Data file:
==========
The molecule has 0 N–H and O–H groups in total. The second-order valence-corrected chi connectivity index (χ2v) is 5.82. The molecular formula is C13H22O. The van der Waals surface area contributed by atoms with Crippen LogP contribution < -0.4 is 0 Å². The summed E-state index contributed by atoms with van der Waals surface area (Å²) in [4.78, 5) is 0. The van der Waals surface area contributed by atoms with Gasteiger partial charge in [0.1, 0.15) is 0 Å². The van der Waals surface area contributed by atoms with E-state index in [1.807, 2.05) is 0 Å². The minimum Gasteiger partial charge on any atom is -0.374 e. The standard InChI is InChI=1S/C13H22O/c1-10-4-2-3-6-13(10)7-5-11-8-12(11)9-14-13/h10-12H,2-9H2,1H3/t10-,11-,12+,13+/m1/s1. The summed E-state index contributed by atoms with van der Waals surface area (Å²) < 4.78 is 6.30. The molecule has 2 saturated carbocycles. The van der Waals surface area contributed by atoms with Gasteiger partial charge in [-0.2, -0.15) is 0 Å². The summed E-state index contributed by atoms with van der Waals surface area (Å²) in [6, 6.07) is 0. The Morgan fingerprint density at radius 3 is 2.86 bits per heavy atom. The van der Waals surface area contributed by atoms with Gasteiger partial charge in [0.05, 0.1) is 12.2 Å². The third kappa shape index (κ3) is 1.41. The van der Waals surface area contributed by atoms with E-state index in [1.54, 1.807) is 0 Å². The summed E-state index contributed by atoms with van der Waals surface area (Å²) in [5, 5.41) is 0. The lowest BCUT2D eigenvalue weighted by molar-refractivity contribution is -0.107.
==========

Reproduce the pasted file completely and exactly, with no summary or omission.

The molecule has 0 N–H and O–H groups in total. The second-order valence-corrected chi connectivity index (χ2v) is 5.82. The molecular formula is C13H22O. The van der Waals surface area contributed by atoms with Crippen LogP contribution < -0.4 is 0 Å². The summed E-state index contributed by atoms with van der Waals surface area (Å²) in [4.78, 5) is 0. The van der Waals surface area contributed by atoms with Gasteiger partial charge in [0.1, 0.15) is 0 Å². The van der Waals surface area contributed by atoms with E-state index in [1.807, 2.05) is 0 Å². The minimum Gasteiger partial charge on any atom is -0.374 e. The standard InChI is InChI=1S/C13H22O/c1-10-4-2-3-6-13(10)7-5-11-8-12(11)9-14-13/h10-12H,2-9H2,1H3/t10-,11-,12+,13+/m1/s1. The summed E-state index contributed by atoms with van der Waals surface area (Å²) < 4.78 is 6.30. The molecule has 2 saturated carbocycles. The van der Waals surface area contributed by atoms with Gasteiger partial charge in [-0.2, -0.15) is 0 Å². The summed E-state index contributed by atoms with van der Waals surface area (Å²) in [6, 6.07) is 0. The Morgan fingerprint density at radius 3 is 2.86 bits per heavy atom. The van der Waals surface area contributed by atoms with Gasteiger partial charge in [0.05, 0.1) is 12.2 Å². The third kappa shape index (κ3) is 1.41. The van der Waals surface area contributed by atoms with E-state index in [1.54, 1.807) is 0 Å². The summed E-state index contributed by atoms with van der Waals surface area (Å²) in [5, 5.41) is 0. The lowest BCUT2D eigenvalue weighted by molar-refractivity contribution is -0.107.